3. Device according to claim 2, wherein the cathodes of N aligned cells are formed by the same metal strip, and the anodes of n aligned cells are formed by the same metal strip, said strips being perpendicular.

4. Device according to claim 3, wherein the interval between two adjacent strips of cathodes is less than the interval between two adjacent strips of anodes.

5. Device according to claim 1 for determining the azimuthal distribution of a flux of neutrons emitted by a source comprising NXn aligned cells, and a matrix of n lines and N columns wherein the pulses appearing at n successive cathodes are fed to the same column of the matrix, and the pulses appearing at N anodes are fed to the same line.

6. Device according to claim 5, the n successive cathodes connected to the same column being formed by the same conductive plate.

7. Device according to claim 1, wherein each cell comprises a cathode and two overlapping half-anodes of the same surface area connected to identical bias potentials with respect to the cathode, the electrical detection pulses being taken from said half-anodes.

8. Neutron detector device comprising, in a single enclosure of constant thickness containing a gas: a number NXn of identical detector cells disposed at regular intervals, N being a predetermined whole number greater than one and n being a predetermined whole number greater than one and each comprising at least two electrodes; NXn counting means each arranged to count pulses from a respective one of the NXn detector cells, the detector cells and counting means being interconnected via N first communication paths, each connecting a respective group of n counting means to the electrodes of a corresponding group of n detector cells and via n second communication pat s each connecting a respective group of N counting means to the second electrodes of a corresponding group of N detector cells; and means for applying between the electrodes of each detector cell a potential difference such that each cell operates as an ionization chamber of the disintegration type acting by direct collection of the charges, an inhibiting circuit associated with each transmission path of an electrical detection pulse from a cell electrode, which circuit comprises a series arrangement of a-first AND circuit and a monostable device which feeds one of the inputs of an input coincidence circuit of the counter associated with the said cell, the monostable device holding for long enough to control the counter, and moreover comprising a NOR circuit whereof the inputs are fed by the AND circuits of a plurality of adjacent paths associated with electrodes of the same type, the output of the NOR circuit being applied to a second monostable device which feeds the second input of the AND circuits of the said paths for the purpose of inhibiting these circuits for a predetermined time interval after a signal has appeared on one of the paths.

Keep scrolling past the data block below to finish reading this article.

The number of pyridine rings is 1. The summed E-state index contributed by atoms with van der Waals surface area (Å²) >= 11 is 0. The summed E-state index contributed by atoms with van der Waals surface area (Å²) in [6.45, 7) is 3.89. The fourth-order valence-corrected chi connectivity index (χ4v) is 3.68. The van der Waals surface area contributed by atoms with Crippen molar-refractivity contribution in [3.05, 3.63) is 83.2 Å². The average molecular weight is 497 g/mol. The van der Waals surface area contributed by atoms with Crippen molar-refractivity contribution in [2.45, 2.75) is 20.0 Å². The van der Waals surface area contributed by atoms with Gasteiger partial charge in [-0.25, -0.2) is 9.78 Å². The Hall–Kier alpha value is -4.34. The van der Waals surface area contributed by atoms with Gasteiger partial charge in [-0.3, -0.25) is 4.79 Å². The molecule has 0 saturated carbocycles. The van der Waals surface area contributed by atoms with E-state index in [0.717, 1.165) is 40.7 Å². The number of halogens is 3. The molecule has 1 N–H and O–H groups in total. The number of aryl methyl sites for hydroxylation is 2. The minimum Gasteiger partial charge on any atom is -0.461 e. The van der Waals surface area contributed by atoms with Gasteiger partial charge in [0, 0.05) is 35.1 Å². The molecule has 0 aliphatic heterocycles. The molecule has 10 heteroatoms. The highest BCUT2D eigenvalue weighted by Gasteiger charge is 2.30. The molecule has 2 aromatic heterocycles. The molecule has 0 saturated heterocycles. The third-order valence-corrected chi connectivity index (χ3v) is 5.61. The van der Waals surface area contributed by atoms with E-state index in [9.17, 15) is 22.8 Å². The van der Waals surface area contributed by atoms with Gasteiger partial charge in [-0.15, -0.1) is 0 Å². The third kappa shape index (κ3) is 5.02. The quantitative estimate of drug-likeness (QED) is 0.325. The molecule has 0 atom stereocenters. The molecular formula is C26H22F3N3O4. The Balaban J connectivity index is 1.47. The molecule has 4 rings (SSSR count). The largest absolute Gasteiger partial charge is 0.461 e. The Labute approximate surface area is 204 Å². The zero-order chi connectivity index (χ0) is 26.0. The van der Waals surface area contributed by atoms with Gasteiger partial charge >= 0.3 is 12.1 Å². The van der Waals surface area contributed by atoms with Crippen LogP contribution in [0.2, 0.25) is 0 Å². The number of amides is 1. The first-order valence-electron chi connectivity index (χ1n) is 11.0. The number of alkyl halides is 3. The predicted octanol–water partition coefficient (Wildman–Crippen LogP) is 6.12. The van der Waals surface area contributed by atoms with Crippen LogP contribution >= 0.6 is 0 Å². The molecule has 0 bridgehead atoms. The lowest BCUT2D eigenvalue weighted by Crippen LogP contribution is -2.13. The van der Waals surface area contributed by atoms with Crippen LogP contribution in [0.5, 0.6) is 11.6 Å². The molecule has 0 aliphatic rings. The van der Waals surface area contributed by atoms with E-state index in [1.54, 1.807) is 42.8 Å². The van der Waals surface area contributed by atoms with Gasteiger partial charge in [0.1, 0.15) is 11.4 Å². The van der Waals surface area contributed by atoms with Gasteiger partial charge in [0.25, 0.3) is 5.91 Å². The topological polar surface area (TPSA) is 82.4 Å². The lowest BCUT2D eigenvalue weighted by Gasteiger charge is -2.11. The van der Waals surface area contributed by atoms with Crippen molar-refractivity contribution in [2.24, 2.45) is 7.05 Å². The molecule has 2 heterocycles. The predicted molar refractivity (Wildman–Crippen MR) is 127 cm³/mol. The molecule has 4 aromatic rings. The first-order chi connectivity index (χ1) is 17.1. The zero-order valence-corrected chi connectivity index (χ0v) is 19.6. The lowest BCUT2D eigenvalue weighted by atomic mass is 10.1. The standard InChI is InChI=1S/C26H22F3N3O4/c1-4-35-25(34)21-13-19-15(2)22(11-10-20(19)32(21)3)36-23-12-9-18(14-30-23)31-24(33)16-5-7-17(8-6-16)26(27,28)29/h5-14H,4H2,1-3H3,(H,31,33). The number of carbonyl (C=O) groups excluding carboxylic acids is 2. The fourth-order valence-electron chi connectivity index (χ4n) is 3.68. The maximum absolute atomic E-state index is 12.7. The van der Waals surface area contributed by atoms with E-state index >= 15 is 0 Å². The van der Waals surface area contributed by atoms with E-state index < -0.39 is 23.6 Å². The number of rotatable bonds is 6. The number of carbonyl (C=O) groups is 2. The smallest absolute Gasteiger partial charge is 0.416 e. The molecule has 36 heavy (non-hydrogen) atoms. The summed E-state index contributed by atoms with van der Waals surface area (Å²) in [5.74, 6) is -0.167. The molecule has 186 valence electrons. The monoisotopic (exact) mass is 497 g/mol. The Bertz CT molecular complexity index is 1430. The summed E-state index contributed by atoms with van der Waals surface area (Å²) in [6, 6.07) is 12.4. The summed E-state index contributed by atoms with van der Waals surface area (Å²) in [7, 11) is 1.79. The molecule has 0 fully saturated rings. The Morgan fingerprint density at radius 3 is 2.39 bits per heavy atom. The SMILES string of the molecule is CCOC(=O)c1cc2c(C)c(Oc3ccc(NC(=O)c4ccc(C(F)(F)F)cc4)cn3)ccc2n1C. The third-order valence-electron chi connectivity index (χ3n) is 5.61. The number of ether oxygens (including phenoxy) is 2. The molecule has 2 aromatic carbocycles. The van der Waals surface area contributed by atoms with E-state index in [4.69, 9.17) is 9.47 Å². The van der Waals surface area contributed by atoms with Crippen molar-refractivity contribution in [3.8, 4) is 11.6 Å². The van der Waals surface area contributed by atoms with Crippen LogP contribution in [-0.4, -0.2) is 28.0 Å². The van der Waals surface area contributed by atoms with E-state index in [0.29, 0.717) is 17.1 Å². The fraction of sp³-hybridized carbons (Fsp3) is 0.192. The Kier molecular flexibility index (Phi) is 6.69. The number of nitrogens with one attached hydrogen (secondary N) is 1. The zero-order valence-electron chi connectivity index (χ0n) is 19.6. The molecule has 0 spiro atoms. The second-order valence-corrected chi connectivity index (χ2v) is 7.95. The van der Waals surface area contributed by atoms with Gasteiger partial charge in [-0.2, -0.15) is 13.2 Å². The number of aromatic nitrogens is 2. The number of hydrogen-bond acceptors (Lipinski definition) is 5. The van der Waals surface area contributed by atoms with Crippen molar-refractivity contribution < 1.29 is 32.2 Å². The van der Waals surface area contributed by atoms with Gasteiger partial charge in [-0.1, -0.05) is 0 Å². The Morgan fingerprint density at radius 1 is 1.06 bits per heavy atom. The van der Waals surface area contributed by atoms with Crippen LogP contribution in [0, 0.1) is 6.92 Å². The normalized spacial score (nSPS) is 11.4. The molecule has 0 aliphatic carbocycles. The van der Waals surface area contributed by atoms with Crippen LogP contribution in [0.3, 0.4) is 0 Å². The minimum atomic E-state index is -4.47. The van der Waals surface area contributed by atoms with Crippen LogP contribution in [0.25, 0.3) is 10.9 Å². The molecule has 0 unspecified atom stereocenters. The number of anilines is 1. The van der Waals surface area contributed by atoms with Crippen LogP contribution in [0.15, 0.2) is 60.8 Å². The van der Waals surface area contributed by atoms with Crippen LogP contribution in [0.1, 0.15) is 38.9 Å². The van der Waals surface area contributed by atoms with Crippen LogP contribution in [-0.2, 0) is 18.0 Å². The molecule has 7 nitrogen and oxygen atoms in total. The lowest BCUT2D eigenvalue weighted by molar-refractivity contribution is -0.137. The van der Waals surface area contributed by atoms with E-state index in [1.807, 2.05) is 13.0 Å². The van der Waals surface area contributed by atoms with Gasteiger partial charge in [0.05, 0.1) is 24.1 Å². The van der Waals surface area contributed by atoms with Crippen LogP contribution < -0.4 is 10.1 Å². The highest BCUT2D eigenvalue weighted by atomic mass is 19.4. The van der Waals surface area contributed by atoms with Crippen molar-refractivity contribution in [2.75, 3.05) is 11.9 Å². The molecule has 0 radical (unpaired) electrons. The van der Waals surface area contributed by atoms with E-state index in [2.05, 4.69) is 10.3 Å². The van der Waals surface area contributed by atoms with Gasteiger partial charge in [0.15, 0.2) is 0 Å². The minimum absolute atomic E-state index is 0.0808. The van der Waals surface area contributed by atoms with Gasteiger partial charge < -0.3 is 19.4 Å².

Patent Citations
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Referenced by
Citing PatentFiling datePublication dateApplicantTitle
US3984691 *Nov 19, 1974Oct 5, 1976Societe Le Material TelephoniqueModular device for the detection of neutrons
US4031396 *Sep 26, 1975Jun 21, 1977General Electric CompanyX-ray detector
US4217499 *Aug 23, 1978Aug 12, 1980General Electric CompanyTomographic scanning apparatus with ionization detector means
US4275305 *Aug 24, 1978Jun 23, 1981General Electric CompanyTomographic scanning apparatus with ionization detector means
US4454424 *Sep 29, 1981Jun 12, 1984The United States Of America As Represented By The United States Department Of EnergyNeutron position-sensitive scintillation detector
US4642466 *Mar 5, 1985Feb 10, 1987The United States Of America As Represented By The United States Department Of EnergyFast counting electronics for neutron coincidence counting
US7683340 *Oct 29, 2007Mar 23, 2010Integrated Sensors, LlcPlasma panel based radiation detector
US7696485 *Mar 5, 2009Apr 13, 2010Integrated Sensors, LlcPlasma panel based ionizing radiation detector
US7982191 *Mar 15, 2010Jul 19, 2011Integrated Sensors, LlcPlasma panel based ionizing radiation detector
US8158953Mar 2, 2011Apr 17, 2012Integrated Sensors, LlcPlasma panel based radiation detector
US8319175 *Aug 31, 2010Nov 27, 2012Schlumberger Technology CorporationNano-tips based gas ionization chamber for neutron detection
US8710449 *Mar 22, 2013Apr 29, 2014Integrated Sensors, LlcPlasma panel based radiation detector
US20120049054 *Aug 31, 2010Mar 1, 2012Schlumberger Technology CorporationNano-tips based gas ionization chamber for neutron detection
USRE30644 *Apr 26, 1979Jun 9, 1981General Electric CompanyX-ray detector
Classifications
U.S. Classification376/153, 313/93, 250/390.12, 250/385.1, 250/392
International ClassificationH01J47/12, G01T1/29
Cooperative ClassificationH01J47/12, G01T1/29
European ClassificationH01J47/12, G01T1/29